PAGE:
Hazelcast PNCounter (Positive-Negative Counter) is a CRDT positive-negative counter implementation. It is an eventually consistent counter given there is no member failure. For details, see the PN Counter section in the Hazelcast IMDG Reference Manual.

A PN Counter usage example is shown below.

    boost::shared_ptr<hazelcast::client::crdt::pncounter::PNCounter> pnCounter = hz.getPNCounter("pncounterexample");

    std::cout << "Counter started with value:" << pnCounter->get() << std::endl; // Counter started with value:0

    std::cout << "Counter new value after adding is: " << pnCounter->addAndGet(5) << std::endl; // Counter new value after adding is: 5

    std::cout << "Counter new value before adding is: " << pnCounter->getAndAdd(2) << std::endl; // Counter new value before adding is: 5

    std::cout << "Counter new value is: " << pnCounter->get() << std::endl; // Counter new value is: 7

    std::cout << "Decremented counter by one to: " << pnCounter->decrementAndGet() << std::endl; // Decremented counter by one to: 6

7.4.13 Using Flake ID Generator

Hazelcast FlakeIdGenerator is used to generate cluster-wide unique identifiers. Generated identifiers are long primitive values and are k-ordered (roughly ordered). IDs are in the range from 0 to 2^63-1 (maximum signed long value). For details, see the FlakeIdGenerator section in the Hazelcast IMDG Reference Manual.

A Flake ID Generator usage example is shown below.

    hazelcast::client::FlakeIdGenerator generator = hz.getFlakeIdGenerator("flakeIdGenerator");
    std::cout << "Id : " << generator.newId() << std::endl; // Id : <some unique number>

7.4.14. Using Transactions

Hazelcast C++ client provides transactional operations like beginning transactions, committing transactions and retrieving transactional data structures like the TransactionalMap, TransactionalSet, TransactionalList, TransactionalQueue and TransactionalMultiMap.

You can create a TransactionContext object using the C++ client to begin, commit and rollback a transaction. You can obtain transaction-aware instances of queues, maps, sets, lists and multimaps via the TransactionContext object, work with them and commit or rollback in one shot. For details, see the Transactions section in the Hazelcast IMDG Reference Manual.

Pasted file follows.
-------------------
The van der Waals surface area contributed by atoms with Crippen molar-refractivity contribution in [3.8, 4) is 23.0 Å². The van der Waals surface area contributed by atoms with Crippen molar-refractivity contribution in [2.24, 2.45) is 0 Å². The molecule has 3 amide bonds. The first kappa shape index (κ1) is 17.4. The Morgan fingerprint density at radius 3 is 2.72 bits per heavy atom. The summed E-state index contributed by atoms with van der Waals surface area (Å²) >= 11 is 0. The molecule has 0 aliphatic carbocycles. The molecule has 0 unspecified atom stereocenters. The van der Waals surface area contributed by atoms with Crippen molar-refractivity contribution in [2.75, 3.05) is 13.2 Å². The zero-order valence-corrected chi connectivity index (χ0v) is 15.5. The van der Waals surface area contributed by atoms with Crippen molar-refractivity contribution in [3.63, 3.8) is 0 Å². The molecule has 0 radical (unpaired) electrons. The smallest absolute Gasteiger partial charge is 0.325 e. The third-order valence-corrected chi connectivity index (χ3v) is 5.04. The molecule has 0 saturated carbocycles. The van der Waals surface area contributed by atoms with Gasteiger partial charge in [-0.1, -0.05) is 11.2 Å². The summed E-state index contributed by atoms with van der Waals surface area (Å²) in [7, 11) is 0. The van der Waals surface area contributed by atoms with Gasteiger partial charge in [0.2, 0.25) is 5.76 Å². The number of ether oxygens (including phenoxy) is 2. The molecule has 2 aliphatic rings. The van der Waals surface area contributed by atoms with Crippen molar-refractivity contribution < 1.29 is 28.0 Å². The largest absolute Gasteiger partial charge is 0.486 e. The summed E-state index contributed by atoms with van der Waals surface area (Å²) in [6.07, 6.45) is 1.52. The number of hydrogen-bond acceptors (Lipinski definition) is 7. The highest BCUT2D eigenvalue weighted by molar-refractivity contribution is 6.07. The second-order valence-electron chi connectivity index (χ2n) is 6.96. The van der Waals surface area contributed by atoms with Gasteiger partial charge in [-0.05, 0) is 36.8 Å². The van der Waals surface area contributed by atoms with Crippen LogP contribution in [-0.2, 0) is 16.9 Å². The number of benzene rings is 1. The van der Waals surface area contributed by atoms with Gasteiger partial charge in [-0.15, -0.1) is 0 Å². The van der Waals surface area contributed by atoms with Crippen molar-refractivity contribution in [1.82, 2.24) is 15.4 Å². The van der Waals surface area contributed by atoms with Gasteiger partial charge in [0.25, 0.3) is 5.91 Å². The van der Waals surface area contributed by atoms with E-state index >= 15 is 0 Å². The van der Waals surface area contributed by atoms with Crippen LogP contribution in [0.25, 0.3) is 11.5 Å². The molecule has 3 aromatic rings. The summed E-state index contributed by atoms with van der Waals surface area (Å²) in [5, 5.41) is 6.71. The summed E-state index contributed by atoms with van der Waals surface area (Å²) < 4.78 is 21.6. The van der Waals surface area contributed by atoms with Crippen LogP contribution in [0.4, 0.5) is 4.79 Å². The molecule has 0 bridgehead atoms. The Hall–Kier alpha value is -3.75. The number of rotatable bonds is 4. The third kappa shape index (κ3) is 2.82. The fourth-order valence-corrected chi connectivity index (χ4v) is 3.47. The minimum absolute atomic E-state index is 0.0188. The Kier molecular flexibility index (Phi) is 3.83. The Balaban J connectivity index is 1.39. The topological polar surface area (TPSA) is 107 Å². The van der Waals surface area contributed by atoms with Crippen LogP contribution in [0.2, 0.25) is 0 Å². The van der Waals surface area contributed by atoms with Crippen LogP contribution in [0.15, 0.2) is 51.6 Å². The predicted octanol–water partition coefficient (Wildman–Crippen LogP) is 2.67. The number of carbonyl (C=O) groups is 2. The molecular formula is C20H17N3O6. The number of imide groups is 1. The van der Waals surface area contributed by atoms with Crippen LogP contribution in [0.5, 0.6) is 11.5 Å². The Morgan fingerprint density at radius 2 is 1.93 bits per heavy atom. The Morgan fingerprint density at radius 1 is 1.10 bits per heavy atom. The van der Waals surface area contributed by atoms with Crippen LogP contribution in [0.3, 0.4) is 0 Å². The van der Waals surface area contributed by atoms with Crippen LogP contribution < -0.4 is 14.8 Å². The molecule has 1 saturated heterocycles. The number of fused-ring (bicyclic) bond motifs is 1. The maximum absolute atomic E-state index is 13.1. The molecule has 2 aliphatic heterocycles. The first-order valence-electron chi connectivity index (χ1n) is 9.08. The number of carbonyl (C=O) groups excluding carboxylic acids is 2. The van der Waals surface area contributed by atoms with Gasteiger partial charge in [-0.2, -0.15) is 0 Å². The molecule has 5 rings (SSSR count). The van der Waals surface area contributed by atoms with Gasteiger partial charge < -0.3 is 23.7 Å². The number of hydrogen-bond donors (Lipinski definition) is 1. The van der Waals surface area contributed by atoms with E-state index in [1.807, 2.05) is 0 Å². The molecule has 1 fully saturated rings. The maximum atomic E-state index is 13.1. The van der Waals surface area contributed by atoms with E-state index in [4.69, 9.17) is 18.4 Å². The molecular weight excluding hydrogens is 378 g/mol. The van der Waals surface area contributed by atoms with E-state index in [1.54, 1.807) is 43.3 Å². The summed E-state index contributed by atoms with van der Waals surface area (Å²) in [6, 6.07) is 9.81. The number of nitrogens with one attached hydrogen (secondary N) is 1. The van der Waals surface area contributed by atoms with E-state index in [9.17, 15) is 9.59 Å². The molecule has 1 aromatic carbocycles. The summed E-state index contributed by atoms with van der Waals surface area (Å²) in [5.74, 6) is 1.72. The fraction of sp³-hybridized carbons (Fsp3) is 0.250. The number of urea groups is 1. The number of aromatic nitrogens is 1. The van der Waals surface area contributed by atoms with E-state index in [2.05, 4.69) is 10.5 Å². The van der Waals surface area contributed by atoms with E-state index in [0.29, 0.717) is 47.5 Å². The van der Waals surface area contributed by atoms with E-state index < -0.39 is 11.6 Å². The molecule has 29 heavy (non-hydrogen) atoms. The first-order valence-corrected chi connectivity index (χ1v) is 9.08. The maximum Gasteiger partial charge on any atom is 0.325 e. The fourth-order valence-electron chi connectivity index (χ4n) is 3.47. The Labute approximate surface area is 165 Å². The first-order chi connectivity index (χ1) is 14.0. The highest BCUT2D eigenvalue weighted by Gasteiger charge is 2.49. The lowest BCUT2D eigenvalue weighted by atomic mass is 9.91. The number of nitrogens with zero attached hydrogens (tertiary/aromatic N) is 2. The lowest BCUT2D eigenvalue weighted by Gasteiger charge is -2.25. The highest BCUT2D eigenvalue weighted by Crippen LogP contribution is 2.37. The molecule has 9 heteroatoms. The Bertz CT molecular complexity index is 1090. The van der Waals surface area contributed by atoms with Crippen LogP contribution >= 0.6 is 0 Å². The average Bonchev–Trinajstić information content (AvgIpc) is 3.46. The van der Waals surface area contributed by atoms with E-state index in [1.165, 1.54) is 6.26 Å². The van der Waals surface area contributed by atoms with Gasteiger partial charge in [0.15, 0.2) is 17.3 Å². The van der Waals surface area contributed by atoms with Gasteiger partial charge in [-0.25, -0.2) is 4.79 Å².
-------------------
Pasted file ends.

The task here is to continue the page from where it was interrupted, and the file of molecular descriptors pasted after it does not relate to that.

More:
// Create a Transaction object and begin the transaction
                TransactionContext context = client->newTransactionContext();
                context.beginTransaction();

                // Get transactional distributed data structures
                TransactionalMap<std::string, std::string> txnMap = context.getMap<std::string, std::string>("transactional-map");
                TransactionalMultiMap<std::string, std::string> txnMultiMap = context.getMultiMap<std::string, std::string>("transactional-multimap");
                TransactionalQueue<std::string> txnQueue = context.getQueue<std::string>("transactional-queue");
                TransactionalSet<std::string> txnSet = context.getSet<std::string>("transactional-set");

                try {
                    boost::shared_ptr<std::string> obj = txnQueue.poll();
                    //process object
                    txnMap.put( "1", "value1" );
                    txnMultiMap.put("2", "value2_1");
                    txnMultiMap.put("2", "value2_2");
                    txnSet.add( "value" );
                    //do other things

                    // Commit the above changes done in the cluster.
                    context.commitTransaction();
                } catch (...) {
                    context.rollbackTransaction();
                    throw;
                }

In a transaction, operations will not be executed immediately. Their changes will be local to the TransactionContext until committed. However, they will ensure the changes via locks.

For the above example, when map.put is executed, no data will be put in the map but the key will be locked against changes. While committing, operations will be executed, the value will be put to the map and the key will be unlocked.